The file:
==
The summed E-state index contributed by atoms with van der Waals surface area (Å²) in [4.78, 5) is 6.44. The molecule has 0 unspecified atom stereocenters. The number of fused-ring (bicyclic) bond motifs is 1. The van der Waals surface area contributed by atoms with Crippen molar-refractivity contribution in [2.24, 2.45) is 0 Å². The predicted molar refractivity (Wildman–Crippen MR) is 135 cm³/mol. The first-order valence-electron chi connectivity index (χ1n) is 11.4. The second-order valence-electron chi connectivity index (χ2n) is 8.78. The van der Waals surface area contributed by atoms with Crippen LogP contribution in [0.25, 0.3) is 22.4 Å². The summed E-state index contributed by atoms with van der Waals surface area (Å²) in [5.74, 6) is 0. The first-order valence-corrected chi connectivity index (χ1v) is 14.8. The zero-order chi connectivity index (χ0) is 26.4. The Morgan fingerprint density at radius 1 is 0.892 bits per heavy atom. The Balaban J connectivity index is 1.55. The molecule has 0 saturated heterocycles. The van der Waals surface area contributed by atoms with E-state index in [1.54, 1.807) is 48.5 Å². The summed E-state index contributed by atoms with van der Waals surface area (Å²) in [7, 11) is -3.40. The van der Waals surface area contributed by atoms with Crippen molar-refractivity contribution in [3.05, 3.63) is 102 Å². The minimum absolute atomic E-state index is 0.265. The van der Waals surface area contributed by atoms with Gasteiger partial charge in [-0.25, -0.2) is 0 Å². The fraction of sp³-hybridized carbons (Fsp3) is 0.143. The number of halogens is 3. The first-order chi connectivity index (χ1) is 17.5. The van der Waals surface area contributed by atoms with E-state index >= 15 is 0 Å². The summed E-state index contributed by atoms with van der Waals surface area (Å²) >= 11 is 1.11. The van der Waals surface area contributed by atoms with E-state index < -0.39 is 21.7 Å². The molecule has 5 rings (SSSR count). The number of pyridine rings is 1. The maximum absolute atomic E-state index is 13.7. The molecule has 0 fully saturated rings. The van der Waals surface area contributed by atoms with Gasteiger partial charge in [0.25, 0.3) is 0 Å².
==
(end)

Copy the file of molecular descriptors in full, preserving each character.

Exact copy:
The summed E-state index contributed by atoms with van der Waals surface area (Å²) in [4.78, 5) is 6.44. The molecule has 0 unspecified atom stereocenters. The number of fused-ring (bicyclic) bond motifs is 1. The van der Waals surface area contributed by atoms with Crippen molar-refractivity contribution in [2.24, 2.45) is 0 Å². The predicted molar refractivity (Wildman–Crippen MR) is 135 cm³/mol. The first-order valence-electron chi connectivity index (χ1n) is 11.4. The second-order valence-electron chi connectivity index (χ2n) is 8.78. The van der Waals surface area contributed by atoms with Crippen LogP contribution in [0.25, 0.3) is 22.4 Å². The summed E-state index contributed by atoms with van der Waals surface area (Å²) in [5.74, 6) is 0. The first-order valence-corrected chi connectivity index (χ1v) is 14.8. The zero-order chi connectivity index (χ0) is 26.4. The Morgan fingerprint density at radius 1 is 0.892 bits per heavy atom. The Balaban J connectivity index is 1.55. The molecule has 0 saturated heterocycles. The van der Waals surface area contributed by atoms with E-state index in [1.54, 1.807) is 48.5 Å². The summed E-state index contributed by atoms with van der Waals surface area (Å²) in [7, 11) is -3.40. The van der Waals surface area contributed by atoms with Crippen molar-refractivity contribution in [3.05, 3.63) is 102 Å². The minimum absolute atomic E-state index is 0.265. The van der Waals surface area contributed by atoms with Gasteiger partial charge in [-0.25, -0.2) is 0 Å². The fraction of sp³-hybridized carbons (Fsp3) is 0.143. The number of halogens is 3. The first-order chi connectivity index (χ1) is 17.5. The van der Waals surface area contributed by atoms with E-state index >= 15 is 0 Å². The summed E-state index contributed by atoms with van der Waals surface area (Å²) >= 11 is 1.11. The van der Waals surface area contributed by atoms with E-state index < -0.39 is 21.7 Å². The molecule has 5 rings (SSSR count). The number of pyridine rings is 1. The maximum absolute atomic E-state index is 13.7. The molecule has 0 fully saturated rings. The van der Waals surface area contributed by atoms with Gasteiger partial charge in [0.25, 0.3) is 0 Å².